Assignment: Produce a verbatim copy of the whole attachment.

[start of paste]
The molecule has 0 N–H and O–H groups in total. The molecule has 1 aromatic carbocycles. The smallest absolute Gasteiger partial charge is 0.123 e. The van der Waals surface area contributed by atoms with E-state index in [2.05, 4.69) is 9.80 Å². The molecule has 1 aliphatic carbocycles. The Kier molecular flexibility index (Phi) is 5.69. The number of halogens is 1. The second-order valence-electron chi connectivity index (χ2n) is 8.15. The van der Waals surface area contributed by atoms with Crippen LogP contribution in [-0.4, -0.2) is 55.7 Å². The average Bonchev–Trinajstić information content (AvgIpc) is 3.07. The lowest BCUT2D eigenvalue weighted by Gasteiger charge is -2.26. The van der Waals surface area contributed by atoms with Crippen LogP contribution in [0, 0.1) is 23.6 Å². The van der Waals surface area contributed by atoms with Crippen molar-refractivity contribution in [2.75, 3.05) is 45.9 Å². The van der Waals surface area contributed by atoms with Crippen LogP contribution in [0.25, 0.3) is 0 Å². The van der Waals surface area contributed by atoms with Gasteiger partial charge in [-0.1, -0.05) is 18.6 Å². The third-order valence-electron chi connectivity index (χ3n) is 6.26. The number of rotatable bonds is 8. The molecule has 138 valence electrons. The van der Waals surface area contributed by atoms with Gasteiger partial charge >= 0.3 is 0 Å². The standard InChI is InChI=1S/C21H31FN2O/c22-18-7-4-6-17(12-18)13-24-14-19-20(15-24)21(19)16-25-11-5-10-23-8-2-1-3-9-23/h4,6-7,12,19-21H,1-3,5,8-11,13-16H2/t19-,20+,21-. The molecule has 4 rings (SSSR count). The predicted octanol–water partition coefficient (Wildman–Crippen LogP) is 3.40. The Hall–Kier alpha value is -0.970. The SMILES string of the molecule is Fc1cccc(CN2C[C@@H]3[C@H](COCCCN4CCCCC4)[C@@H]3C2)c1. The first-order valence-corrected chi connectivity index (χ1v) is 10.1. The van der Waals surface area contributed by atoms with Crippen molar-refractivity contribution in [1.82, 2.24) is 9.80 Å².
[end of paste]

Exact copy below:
The molecule has 0 N–H and O–H groups in total. The molecule has 1 aromatic carbocycles. The smallest absolute Gasteiger partial charge is 0.123 e. The van der Waals surface area contributed by atoms with E-state index in [2.05, 4.69) is 9.80 Å². The molecule has 1 aliphatic carbocycles. The Kier molecular flexibility index (Phi) is 5.69. The number of halogens is 1. The second-order valence-electron chi connectivity index (χ2n) is 8.15. The van der Waals surface area contributed by atoms with Crippen LogP contribution in [-0.4, -0.2) is 55.7 Å². The average Bonchev–Trinajstić information content (AvgIpc) is 3.07. The lowest BCUT2D eigenvalue weighted by Gasteiger charge is -2.26. The van der Waals surface area contributed by atoms with Crippen LogP contribution in [0, 0.1) is 23.6 Å². The van der Waals surface area contributed by atoms with Crippen molar-refractivity contribution in [2.75, 3.05) is 45.9 Å². The van der Waals surface area contributed by atoms with Crippen LogP contribution in [0.25, 0.3) is 0 Å². The van der Waals surface area contributed by atoms with Gasteiger partial charge in [-0.1, -0.05) is 18.6 Å². The third-order valence-electron chi connectivity index (χ3n) is 6.26. The number of rotatable bonds is 8. The molecule has 138 valence electrons. The van der Waals surface area contributed by atoms with Gasteiger partial charge >= 0.3 is 0 Å². The standard InChI is InChI=1S/C21H31FN2O/c22-18-7-4-6-17(12-18)13-24-14-19-20(15-24)21(19)16-25-11-5-10-23-8-2-1-3-9-23/h4,6-7,12,19-21H,1-3,5,8-11,13-16H2/t19-,20+,21-. The molecule has 4 rings (SSSR count). The predicted octanol–water partition coefficient (Wildman–Crippen LogP) is 3.40. The Hall–Kier alpha value is -0.970. The SMILES string of the molecule is Fc1cccc(CN2C[C@@H]3[C@H](COCCCN4CCCCC4)[C@@H]3C2)c1. The first-order valence-corrected chi connectivity index (χ1v) is 10.1. The van der Waals surface area contributed by atoms with Crippen molar-refractivity contribution in [1.82, 2.24) is 9.80 Å².